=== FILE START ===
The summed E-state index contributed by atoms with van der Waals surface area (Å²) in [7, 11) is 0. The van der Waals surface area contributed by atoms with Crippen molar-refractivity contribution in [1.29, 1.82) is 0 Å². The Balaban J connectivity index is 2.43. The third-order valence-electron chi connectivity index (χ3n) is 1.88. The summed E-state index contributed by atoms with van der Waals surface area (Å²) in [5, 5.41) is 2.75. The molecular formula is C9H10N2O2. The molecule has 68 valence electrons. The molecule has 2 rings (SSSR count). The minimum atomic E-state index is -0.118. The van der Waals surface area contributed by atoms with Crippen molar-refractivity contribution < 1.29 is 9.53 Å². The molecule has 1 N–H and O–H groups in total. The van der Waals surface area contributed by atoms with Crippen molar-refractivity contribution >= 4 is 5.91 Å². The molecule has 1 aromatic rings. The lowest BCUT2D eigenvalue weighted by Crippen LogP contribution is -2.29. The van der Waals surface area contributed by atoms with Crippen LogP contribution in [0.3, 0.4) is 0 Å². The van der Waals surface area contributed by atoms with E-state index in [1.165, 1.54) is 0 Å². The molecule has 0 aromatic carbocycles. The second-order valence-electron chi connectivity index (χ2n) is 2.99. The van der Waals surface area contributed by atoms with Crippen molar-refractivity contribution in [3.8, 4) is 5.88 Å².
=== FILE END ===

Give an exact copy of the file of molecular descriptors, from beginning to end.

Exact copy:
The summed E-state index contributed by atoms with van der Waals surface area (Å²) in [7, 11) is 0. The van der Waals surface area contributed by atoms with Crippen molar-refractivity contribution in [1.29, 1.82) is 0 Å². The Balaban J connectivity index is 2.43. The third-order valence-electron chi connectivity index (χ3n) is 1.88. The summed E-state index contributed by atoms with van der Waals surface area (Å²) in [5, 5.41) is 2.75. The molecular formula is C9H10N2O2. The molecule has 68 valence electrons. The molecule has 2 rings (SSSR count). The minimum atomic E-state index is -0.118. The van der Waals surface area contributed by atoms with Crippen molar-refractivity contribution < 1.29 is 9.53 Å². The molecule has 1 N–H and O–H groups in total. The van der Waals surface area contributed by atoms with Crippen molar-refractivity contribution >= 4 is 5.91 Å². The molecule has 1 aromatic rings. The lowest BCUT2D eigenvalue weighted by Crippen LogP contribution is -2.29. The van der Waals surface area contributed by atoms with Crippen LogP contribution in [0.3, 0.4) is 0 Å². The van der Waals surface area contributed by atoms with E-state index in [1.165, 1.54) is 0 Å². The molecule has 0 aromatic carbocycles. The second-order valence-electron chi connectivity index (χ2n) is 2.99. The van der Waals surface area contributed by atoms with Crippen molar-refractivity contribution in [3.8, 4) is 5.88 Å².